In 1949 Jim established and became Manager of Madang Marine Workshops. Son Michael was born in 1950 (sadly killed in an accident in Rabaul later) and daughter Joanne in 1953. In 1962 Jim branched out on his own forming J.Q. & M.E. Duncan Refrigeration and Air Conditioning which flourished until he decided to leave the Territory in 1968.

Jim was enormously interested in every aspect of community life, being deeply involved in the Masonic Lodge, Rotary, Chamber of Commerce, school affairs, the Bowling Club and for some years the town’s auctioneer. He was highly respected by all, regardless of race or creed, and staunchly loyal to all he called “friend”.

Jim joined ACTROL in Sydney, involved with the Administration and Consultant side of the business until, owing to impaired health, he retired to Paradise Point on the Gold Coast in 1983. He is survived by his wife Margaret, daughter Joanne and grandsons Joshua and Matthew.

 

Keith TRACY (14 April 1993, aged 67)

Keith commenced his career in the wartime Royal Australian Navy. He served in the Corvettes HMAS Toowoomba and Geelong. He was a survivor of HMAS Geelong when that ship was sunk after a collision with the US tanker York off the North coast of New Guinea on the night of 18 October 1944. Owing to wartime submarine security neither ship was showing normal navigation lights.

From 1950 to 1969 Keith was with Department of Forests at Konedobu, serving under Jim Macadam, Bill Suttie, Don McIntosh and Kevin White. After his return to Australia he lived at Balmoral, Brisbane before moving recently to Banora Point, NSW. He was an active member of the RAN Corvettes Association.

His daughter Kim from the USA and son Mitch were at his cremation service. By Keith’s wishes his ashes will be scattered at sea off the coast of Queensland from a RAN ship.

 

Sir Albert MAORI KIKI, KBE (14 March 1993, aged 60)

Sir Albert Maori Kiki, KBE, was the first Deputy Prime Minister and Minister for Foreign Affairs and Trade at Independence in 1975.

With Sir Michael Somare, Sir Ebia Olewale, Sir Cecil Abel, Sir Joseph Nombri and the late Mr Oala Oala Rarua etc. Sir Albert started the famous “Bully Beef Club” which eventually emerged as the first political party in Papua New Guinea: the Pangu Pati. He was instrumental in the first Union Movement as he believed strongly in the rights of workers, and unions in PNG are now a force to be reckoned with.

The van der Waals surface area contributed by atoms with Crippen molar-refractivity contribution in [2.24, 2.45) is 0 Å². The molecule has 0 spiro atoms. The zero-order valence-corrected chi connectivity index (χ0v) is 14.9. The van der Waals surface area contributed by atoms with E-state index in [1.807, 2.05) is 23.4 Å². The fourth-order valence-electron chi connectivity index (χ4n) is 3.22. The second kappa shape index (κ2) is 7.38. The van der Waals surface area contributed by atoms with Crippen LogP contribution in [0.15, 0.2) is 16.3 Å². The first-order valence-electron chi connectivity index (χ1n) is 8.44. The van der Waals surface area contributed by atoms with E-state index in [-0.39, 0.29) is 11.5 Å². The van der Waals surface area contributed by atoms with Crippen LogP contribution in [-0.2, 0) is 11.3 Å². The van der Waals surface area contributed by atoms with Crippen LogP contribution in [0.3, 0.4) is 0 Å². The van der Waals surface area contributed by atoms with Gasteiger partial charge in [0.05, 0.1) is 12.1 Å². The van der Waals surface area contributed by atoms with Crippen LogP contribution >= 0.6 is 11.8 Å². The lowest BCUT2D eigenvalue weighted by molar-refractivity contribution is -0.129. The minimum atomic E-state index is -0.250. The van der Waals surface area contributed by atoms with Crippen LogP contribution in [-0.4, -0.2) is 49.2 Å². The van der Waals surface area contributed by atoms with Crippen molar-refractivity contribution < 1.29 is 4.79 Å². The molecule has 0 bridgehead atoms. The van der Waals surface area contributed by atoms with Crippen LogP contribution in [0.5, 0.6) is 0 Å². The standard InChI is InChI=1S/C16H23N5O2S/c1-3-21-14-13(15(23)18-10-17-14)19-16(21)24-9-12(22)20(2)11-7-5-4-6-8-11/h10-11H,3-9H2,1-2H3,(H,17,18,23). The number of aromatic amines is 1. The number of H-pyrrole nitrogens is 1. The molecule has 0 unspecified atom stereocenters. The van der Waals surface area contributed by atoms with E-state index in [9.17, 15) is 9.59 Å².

After retiring from politics, Sir Albert became a successful businessman heading Credit Corporation (PNG) Ltd. Last year he opened up a branch in Suva, Fiji: Credit Corporation Fiji Ltd, where 51% share is owned by the Fijians.

Sir Albert can best be remembered for his decisiveness, straight shooting, and above all humility and humour. He is survived by his wife, Lady Elizabeth Kiki and four children.

 

Pam AUMULLER (3 June 1993, aged 65)

Daughter of George Aumuller, who was with Burns Philp in Samarai pre-war. George returned to PNG after the war to establish Burns Philp in Port Moresby. No further details available.

 

Eric Mervyn CRAGGS (7 March 1993, aged 91)

Dr Craggs was a Medical Officer in the PNG Department of Health from August 1952 to November 1958. No further details available.

 

Wallace David LAWRIE (20 March 1993, aged 76)

Wal was with the PNG Department of Lands, Surveys and Mines and is survived by his widow, Nellie. No further details available.

 

Kathleen Mary HALVORSEN (12 December 1992, aged 85)

Widow of Louis Henry Halvorsen who was a Foreman Storeman with PNG Department of the Treasury. No further details available.

 

Adrian Geoffrey FRUGTNIET (20 May 1993)

Was OIC DCA in Madang in 60s and is survived by wife, Noelene, and children, Pam, Andrew and Geoffrey. No further details available.

 

James Bryant KEOGH (4 May 1993, aged 76)